Wednesday, April 30, 2008

Spring Caddis



After the weekend snow flurries, today was the first nice day this week... and I was lucky to be able to spend several hours on the prime SE MN spring creek. Amy joined me for the trip, but decided not to fish, since the wind was blowing in 20-30mph gusts.

The stream was slightly high and little off-colored, but nothing too bad... We arrived around 11:30am, just in time for the caddis hatch. The first rises indicated fish taking emerging pupae, right under the surface. I love this type of fishing, since I can use soft hackles in combination with my glass rod, to swing them or fish them upstream, dead drifted or sometimes with subtle twitches. Very soon the fish were boiling everywhere... This particular stretch has nicely manicured banks, so I just grabbed my wellington boots and started casting. Fish would usually take the fly savagely. At moments there were so many naturals on the surface, that it would take several repeated drifts to get a trout. I switched to a bigger fly, one size larger (a soft hackle with bright green biot body, speckled brown hackle, and ostrich head), and noticed that bigger fish would often grab it.

Little later I put the waders on and explored some corners where I previously noticed swirls of larger fish-spots which weren't reachable from the shore. Towards the end, the emergence ceased and fish would still take fluttering adults on the surface. I ended the day with several fish caught on dries in a narrow fast flowing side channel, under the low-hanging branch. None of the fish caught today went over 13", but the numbers made up for the size... Two consecutive casts would often produce either a take or a miss.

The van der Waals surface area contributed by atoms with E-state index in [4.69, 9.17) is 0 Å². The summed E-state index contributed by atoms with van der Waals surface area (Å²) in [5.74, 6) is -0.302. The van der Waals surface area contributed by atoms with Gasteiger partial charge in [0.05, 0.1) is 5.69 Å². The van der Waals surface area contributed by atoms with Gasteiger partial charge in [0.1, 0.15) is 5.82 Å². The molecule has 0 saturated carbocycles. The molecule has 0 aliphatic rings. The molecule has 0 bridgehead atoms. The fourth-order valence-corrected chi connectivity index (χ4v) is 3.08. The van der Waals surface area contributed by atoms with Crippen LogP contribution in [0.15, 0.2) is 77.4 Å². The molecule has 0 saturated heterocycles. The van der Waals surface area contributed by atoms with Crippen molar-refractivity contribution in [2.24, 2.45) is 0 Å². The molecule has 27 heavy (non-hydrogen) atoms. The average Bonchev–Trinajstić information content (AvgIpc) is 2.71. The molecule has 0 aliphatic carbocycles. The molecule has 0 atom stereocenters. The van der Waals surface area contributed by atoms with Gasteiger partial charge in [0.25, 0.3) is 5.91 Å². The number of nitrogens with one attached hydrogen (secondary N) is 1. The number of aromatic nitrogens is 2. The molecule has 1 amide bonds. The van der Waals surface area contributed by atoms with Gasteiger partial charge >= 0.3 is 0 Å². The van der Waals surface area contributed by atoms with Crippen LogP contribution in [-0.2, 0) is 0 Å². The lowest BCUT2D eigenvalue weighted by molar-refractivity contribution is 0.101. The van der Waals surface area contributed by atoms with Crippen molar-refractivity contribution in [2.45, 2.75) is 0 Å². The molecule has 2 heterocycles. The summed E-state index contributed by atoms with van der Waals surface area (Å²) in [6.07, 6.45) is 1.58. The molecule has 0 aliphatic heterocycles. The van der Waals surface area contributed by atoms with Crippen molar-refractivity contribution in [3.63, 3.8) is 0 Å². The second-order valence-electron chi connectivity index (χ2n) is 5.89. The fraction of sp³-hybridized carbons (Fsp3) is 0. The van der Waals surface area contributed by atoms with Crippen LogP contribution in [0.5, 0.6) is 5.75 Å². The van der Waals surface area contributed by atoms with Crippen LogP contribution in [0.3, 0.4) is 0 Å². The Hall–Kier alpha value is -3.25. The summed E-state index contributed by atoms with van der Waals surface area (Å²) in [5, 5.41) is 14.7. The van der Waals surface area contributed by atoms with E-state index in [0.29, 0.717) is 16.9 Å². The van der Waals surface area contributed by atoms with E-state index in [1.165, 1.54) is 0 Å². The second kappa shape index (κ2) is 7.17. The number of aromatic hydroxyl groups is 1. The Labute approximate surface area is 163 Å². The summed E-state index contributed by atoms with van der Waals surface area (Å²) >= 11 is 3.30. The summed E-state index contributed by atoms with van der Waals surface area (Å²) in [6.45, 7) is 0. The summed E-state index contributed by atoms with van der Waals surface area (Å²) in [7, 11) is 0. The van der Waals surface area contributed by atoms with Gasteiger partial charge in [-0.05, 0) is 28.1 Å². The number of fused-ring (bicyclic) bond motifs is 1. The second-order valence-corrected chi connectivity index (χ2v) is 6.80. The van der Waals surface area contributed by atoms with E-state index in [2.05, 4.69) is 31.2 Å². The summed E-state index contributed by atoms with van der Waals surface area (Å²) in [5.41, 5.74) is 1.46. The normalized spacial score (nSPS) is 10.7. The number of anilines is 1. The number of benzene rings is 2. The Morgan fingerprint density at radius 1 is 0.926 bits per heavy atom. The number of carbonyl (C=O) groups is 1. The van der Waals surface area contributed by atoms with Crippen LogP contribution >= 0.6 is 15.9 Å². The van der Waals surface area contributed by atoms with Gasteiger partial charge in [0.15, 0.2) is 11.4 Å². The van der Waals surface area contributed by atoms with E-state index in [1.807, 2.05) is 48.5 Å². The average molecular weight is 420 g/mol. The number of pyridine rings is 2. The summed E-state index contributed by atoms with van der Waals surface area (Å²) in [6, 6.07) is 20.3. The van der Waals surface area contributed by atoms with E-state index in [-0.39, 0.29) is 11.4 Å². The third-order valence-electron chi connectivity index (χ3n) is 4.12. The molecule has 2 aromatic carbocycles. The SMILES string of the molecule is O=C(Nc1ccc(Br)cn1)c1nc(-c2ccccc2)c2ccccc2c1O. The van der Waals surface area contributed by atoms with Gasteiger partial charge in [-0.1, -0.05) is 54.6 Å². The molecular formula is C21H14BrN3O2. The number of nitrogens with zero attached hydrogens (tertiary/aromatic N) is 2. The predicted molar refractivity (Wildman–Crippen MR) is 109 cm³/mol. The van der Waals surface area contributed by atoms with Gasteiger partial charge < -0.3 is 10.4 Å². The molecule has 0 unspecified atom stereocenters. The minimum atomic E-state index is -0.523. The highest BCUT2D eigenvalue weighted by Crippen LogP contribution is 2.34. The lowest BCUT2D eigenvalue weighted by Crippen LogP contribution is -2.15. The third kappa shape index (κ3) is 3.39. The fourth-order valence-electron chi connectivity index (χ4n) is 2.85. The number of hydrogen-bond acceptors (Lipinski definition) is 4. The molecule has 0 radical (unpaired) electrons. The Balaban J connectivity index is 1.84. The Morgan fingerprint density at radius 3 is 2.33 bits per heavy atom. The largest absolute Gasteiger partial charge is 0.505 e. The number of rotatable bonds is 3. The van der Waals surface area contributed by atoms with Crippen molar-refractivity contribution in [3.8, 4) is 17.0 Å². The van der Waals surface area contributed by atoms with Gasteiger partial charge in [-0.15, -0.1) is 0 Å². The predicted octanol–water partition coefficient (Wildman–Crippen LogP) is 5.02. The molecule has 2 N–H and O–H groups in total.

I was trying to identify today's caddis and compared the photos at troutnut.com. SE MN hatch chart lists two common early dark caddis species: Cheumatopsyche sp. and Chimarra sp. As you can see from my photos, insects are definitely not completely black, but have dun/brown wings. My best guess would be the first of the two species-Cheumatopsyche sp. (Little Sister Sedge.)

4 comments:

Cameron said...

Excellent report...and glad you are getting to use soft hackles. Nice boots. I like your "English" style with the boots and gear bag.

flyfishingunlimited said...

Thanks Cameron... In the early season, with lots of hungry fish they are so deadly...and imho as fun as dries!

BLUEANGLER said...

Great report! Vlad,

The soft hackle fishing are so fun and relaxing. I enjoy the partial swing and partial dead drift style too : )
Nice shots of the insect and fish too!

flyfishingunlimited said...

Thanks Mark-I am sure you are having fun right now, too!